A proposal to shrink behemoth, state-backed Citizens Property Insurance Corp. was introduced to a Senate committee Wednesday.
Joe Machado saw his homeowners’ insurance bill climb from about $800 in 1992 to $4,600 in 2012. He worries it’s going to get worse.
As if Hurricane Sandy didn’t put homeowners through enough stress and loss, now they must fight another battle: convincing home insurers to cover the damage.
As residents of New York and New Jersey struggle to recover from Hurricane Sandy’s deadly trip through the Northeast, it may be a while before the total dollar loss is known.
Calling it an unfair trade practice, state insurance consumer advocate Robin Smith Westcott wants an investigation to the practice of insurance companies canceling homeowner’s policies or denying claims based on their credit information.
As residents in the northeast U.S. begin to assess the damage left by Hurricane Sandy, early estimates are putting the costs at upwards of $20 billion.
Thousand of South Florida homeowners insured by the state-run Citizens’ Property Insurance have gotten a letter from them recently that said they’re coverage had been chosen to be transferred to a private company if they fail to send in a form on time giving them the choice of opting out of the transfer and keeping their existing coverage.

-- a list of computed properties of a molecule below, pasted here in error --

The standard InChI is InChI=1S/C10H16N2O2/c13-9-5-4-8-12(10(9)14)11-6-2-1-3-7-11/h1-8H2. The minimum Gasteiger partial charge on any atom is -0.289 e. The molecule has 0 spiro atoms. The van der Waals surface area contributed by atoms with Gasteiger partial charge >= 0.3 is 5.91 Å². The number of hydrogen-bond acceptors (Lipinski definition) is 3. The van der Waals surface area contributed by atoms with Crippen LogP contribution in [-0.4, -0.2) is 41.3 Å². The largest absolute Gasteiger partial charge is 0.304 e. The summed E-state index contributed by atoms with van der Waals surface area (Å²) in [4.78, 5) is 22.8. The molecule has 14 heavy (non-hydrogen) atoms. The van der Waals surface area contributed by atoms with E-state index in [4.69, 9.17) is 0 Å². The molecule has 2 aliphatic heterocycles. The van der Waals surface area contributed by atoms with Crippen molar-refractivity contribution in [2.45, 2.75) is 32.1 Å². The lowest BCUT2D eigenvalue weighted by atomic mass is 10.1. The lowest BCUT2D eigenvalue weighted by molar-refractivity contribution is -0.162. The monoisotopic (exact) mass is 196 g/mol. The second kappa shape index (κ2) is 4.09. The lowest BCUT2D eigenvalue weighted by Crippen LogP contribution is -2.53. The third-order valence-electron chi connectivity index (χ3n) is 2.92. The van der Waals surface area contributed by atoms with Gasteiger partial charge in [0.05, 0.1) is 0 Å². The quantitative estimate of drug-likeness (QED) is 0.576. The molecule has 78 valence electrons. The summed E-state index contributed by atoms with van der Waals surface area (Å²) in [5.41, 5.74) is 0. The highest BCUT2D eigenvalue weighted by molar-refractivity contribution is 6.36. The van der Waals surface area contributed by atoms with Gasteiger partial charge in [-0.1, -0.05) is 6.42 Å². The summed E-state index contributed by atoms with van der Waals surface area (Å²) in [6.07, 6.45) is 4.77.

Thousand of South Florida homeowners insured by the state-run Citizens’ Property Insurance have gotten a letter from them recently that said they’ve been dropped because they didn’t send in a form or time or encouraging them to go with insurance company that they’ve never heard of.
Homeowners with Citizens Property Insurance will see their rates increase in 2013 after the rate hike was approved Tuesday by the Florida Office of Insurance Regulations.
Citizens’ Insurance customers in South Florida have a chance to have their voices heard about a proposal to raise rates.